Amazon Prime Day, the self-created holiday on which it offers discounts on hundreds of thousands of items, is meant to attract more Prime members. But Black Friday, Cyber Monday and the end-of-year holiday shopping season are more aimed at converting shoppers from further across the Amazon ecosystem.
For example, Amazon has tried to encourage consumers to place orders through their voice-controlled Echo devices by offering exclusive holiday discounts to voice shoppers. This year, Amazon is also offering a $10-off coupon for Prime members who use its Amazon Restaurants food delivery service for the first time.
In addition, the company is hoping to use its blockbuster Whole Foods acquisition this year to its advantage. Leading up to Thanksgiving, Amazon began lowering prices on Whole Foods items for Prime members, including on regular and organic whole turkeys, while selling Echo and Kindle devices at a discount at Whole Foods' physical stores.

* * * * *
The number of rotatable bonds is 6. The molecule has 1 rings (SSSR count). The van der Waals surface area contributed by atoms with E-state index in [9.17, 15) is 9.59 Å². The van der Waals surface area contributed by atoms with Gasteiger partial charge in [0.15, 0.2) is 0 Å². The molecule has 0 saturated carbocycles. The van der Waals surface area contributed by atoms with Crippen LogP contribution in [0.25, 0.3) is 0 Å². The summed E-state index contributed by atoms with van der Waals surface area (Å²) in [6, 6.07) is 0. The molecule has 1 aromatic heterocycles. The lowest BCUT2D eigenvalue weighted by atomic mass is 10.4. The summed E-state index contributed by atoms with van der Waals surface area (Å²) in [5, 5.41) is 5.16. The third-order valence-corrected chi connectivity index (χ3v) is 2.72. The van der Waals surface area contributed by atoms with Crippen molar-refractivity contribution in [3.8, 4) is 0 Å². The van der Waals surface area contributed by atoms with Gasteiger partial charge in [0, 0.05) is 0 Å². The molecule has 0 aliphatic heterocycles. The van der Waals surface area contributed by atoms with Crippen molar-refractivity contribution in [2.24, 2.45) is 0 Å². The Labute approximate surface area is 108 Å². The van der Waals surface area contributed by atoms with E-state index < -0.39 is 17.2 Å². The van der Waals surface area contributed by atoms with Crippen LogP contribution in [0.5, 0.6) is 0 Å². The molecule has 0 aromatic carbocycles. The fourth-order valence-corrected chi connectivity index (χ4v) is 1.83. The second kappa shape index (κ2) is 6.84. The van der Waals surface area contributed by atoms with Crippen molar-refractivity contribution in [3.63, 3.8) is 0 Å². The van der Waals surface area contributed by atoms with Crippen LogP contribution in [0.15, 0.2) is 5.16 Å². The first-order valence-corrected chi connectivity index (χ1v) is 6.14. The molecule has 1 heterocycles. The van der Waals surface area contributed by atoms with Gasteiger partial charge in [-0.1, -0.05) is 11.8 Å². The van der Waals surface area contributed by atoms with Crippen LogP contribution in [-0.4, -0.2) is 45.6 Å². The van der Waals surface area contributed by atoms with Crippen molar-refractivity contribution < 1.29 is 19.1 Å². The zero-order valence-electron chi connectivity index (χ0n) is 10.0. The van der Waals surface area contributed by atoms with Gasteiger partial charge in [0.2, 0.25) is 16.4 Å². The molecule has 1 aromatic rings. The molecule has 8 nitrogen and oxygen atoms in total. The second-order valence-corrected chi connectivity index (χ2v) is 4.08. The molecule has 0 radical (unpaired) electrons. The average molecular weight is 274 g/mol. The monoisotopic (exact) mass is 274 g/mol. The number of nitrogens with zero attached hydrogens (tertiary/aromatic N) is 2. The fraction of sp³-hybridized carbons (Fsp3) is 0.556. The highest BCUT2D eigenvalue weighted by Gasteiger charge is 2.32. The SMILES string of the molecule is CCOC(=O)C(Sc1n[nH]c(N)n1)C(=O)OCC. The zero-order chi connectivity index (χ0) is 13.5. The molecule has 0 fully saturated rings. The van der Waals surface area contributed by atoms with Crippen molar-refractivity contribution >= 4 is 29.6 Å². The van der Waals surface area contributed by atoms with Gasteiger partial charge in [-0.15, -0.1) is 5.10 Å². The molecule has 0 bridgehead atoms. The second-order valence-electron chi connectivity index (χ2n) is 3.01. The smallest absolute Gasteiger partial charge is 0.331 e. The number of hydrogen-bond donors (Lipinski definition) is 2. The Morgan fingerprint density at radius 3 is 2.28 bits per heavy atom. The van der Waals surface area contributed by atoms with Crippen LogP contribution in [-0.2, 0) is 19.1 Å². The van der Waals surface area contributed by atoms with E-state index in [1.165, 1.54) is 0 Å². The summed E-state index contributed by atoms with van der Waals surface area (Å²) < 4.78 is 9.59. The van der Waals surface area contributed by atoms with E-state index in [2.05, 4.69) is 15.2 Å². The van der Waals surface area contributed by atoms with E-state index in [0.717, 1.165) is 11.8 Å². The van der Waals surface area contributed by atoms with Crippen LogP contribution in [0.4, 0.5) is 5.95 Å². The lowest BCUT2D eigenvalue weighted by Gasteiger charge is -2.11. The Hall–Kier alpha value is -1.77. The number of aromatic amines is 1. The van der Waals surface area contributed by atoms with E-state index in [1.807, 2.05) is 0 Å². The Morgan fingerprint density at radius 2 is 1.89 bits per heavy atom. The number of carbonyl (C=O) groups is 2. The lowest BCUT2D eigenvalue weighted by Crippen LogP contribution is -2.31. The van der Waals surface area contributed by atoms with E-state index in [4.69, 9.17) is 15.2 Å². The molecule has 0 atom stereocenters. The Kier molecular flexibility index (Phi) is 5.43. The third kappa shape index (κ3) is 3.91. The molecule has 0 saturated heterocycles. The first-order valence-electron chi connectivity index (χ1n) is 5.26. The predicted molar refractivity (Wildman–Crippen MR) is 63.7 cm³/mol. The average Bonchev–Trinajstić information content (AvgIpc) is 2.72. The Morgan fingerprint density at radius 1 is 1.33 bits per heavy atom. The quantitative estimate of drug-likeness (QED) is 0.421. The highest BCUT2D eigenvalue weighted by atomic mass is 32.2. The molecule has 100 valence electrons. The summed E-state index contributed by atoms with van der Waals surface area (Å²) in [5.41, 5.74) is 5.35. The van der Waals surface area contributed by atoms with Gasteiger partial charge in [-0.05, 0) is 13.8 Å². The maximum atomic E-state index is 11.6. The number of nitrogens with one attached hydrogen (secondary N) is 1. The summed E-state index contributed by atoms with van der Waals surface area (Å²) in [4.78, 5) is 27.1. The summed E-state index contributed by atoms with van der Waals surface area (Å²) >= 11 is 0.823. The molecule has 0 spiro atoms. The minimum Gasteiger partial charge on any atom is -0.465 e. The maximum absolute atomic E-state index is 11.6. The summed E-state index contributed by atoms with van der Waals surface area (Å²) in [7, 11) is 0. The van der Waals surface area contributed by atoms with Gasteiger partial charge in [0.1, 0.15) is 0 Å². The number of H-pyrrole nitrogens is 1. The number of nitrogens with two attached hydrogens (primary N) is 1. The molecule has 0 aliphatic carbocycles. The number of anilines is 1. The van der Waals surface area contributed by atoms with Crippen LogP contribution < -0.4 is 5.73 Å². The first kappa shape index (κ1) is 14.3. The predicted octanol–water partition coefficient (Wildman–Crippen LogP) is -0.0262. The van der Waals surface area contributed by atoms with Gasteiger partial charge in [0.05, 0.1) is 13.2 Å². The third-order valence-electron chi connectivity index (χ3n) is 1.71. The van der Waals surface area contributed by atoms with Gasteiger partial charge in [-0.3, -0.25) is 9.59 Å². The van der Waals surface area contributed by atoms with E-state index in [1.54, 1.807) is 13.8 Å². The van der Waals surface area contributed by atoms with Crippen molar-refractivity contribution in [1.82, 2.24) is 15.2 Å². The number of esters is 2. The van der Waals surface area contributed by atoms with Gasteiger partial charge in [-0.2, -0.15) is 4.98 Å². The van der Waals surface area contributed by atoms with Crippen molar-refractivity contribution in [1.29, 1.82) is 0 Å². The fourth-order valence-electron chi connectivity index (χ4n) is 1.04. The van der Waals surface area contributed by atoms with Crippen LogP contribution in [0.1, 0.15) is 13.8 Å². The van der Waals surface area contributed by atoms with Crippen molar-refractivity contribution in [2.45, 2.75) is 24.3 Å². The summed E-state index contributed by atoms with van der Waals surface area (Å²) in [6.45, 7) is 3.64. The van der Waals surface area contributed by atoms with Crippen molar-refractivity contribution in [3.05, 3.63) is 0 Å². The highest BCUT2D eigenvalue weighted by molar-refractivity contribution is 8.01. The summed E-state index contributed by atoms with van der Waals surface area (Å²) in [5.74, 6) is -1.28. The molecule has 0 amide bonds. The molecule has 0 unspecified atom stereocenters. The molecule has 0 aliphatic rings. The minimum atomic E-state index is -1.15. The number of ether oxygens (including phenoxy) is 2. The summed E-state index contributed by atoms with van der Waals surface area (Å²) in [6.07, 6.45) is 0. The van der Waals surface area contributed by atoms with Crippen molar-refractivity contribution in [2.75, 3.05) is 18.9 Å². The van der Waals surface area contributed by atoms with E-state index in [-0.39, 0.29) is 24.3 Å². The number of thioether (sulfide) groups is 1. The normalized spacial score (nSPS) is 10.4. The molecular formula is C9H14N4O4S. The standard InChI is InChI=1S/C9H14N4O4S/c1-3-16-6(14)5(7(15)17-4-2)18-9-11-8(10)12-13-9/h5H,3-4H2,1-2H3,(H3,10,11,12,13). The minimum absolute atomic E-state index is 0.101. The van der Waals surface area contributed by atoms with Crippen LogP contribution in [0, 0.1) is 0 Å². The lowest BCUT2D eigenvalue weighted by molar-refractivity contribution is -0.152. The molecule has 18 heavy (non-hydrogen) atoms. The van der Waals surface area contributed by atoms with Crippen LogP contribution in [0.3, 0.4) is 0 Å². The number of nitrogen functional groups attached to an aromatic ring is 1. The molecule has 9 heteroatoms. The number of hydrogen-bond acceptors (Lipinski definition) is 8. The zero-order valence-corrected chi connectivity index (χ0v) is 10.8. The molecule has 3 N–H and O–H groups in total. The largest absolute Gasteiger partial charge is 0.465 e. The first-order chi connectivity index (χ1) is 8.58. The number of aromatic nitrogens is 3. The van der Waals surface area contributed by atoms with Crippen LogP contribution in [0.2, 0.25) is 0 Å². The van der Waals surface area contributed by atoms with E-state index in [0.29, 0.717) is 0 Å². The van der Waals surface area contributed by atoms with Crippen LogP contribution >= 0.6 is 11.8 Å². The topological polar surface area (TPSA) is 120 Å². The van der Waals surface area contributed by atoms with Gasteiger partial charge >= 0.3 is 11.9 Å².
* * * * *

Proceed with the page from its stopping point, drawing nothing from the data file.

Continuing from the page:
Amazon also plans to bring Amazon Lockers, its self-service package delivery service, to Whole Foods locations. This could be valuable during the holiday season, while also encouraging impulse purchases at Whole Foods stores, said CB Insights senior intelligence analyst Zoe Leavitt.
"Amazon uses holidays to encourage Prime sign-ups and now that it owns Whole Foods, Amazon has one more lever with which to do so," Leavitt said.
TheStreet's "Black Friday and Holiday Shopping Survival Guide" series aims to help you, the consumer and the investor, navigate the holiday season, Black Friday, Cyber Monday and everything in between. Through a number of stories, videos, graphics and other multimedia elements, TheStreet takes a look at the biggest challenges of the season, the winners and losers from the shifting retail environment and much more. Read More about navigating the holiday season.